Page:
Originally published by By Scott Armstrong.
In the latest of the Texas Supreme Court’s recent string of decisions interpreting Chapter 95 of the Texas Civil Practices and Remedies Code, the justices found that employees and agents of property owners do not enjoy Chapter 95’s protections.
Ineos USA, LLC v. Elmgren involved claims against a petrochemical plant property owner brought by a contractor’s employee injured while replacing a valve on a furnace heater. As is common, the plaintiff also sued an individual who supervised the work being performed at the time of the plaintiff’s injury. The court found that based upon the plain language of the statute, Chapter 95 does not provide protection to employees and agents of property owners. However, the court also held that property owners remain immune from vicarious liability. Thus, even if the plaintiff proves that the supervisor was negligent, the property owner cannot be held liable for that negligence unless the actual knowledge and control requirements of Chapter 95 are met.
At first glance, this appears to deliver a serious blow to an injured worker’s rights to recovery when a property owner’s employee, who is acting as the property owner’s agent, causes the injury. However, the court clarified that the term “property owner” only includes a person or entity that owns real property primarily used for commercial or business purposes. The court’s decision makes it clear: a property owner’s agents, even those responsible for managing the property on the owner’s behalf, are not protected as property owners under Chapter 95. As a result, Plaintiffs will, in some circumstances, find that they have improved opportunities for recovery against property-owner agents. For example, unlike the supervisor in Elmgren, many property owner agents are not likely to be judgment proof. Plaintiffs injured in such circumstances will find their common-law negligence claims against those defendants reinvigorated after Elmgren.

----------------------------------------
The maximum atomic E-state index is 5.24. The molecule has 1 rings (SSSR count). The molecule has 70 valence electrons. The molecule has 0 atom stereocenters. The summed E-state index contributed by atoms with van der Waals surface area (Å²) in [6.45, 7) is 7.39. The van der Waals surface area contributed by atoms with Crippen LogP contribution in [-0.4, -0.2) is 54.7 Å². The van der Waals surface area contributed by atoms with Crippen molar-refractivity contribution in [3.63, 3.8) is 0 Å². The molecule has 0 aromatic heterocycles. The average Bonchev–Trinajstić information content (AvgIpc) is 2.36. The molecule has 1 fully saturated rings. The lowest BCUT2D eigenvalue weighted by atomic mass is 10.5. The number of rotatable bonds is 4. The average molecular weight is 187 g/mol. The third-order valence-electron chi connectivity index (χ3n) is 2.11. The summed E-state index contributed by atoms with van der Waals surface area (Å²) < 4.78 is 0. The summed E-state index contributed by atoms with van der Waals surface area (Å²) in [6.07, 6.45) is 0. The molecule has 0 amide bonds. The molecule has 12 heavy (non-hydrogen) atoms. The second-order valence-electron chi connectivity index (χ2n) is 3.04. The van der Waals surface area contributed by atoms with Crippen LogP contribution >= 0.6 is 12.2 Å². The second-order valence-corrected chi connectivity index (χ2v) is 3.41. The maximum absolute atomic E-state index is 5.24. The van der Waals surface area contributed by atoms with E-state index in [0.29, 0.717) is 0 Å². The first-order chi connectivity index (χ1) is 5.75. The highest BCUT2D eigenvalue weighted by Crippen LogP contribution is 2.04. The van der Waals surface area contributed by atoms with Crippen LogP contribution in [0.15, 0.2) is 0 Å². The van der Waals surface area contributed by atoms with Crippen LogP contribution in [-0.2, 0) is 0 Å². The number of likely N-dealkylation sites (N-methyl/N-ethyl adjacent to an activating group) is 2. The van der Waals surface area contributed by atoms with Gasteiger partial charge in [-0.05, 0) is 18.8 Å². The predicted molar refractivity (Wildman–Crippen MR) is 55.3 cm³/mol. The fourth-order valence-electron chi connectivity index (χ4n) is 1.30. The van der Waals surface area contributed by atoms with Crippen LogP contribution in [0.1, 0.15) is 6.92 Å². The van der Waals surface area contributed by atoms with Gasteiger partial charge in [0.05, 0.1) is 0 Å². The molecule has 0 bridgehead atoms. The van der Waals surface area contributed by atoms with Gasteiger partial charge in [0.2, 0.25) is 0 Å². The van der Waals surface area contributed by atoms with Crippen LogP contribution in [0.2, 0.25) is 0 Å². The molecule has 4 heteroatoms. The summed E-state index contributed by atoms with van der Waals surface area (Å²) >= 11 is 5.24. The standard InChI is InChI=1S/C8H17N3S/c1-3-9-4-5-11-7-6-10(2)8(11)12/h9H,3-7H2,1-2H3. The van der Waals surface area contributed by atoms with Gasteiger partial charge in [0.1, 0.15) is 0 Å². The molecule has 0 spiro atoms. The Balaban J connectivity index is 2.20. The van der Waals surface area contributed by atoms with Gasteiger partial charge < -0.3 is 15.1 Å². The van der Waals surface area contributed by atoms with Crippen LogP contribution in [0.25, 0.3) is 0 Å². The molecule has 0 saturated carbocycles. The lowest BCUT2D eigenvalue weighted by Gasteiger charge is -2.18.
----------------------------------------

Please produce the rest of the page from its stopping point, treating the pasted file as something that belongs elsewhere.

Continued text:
If you or a loved one was injured on a worksite while employed as an independent or subcontractor, you may be able to seek recovery from the worksite’s property owner. Contact an attorney at Abraham, Watkins, Nichols, Sorrels, Agosto & Friend by calling 713-222-7211 or toll free at 1-800-870-9584.
from Texas Bar Today http://ift.tt/29Ef2Gn
via Abogado Aly Website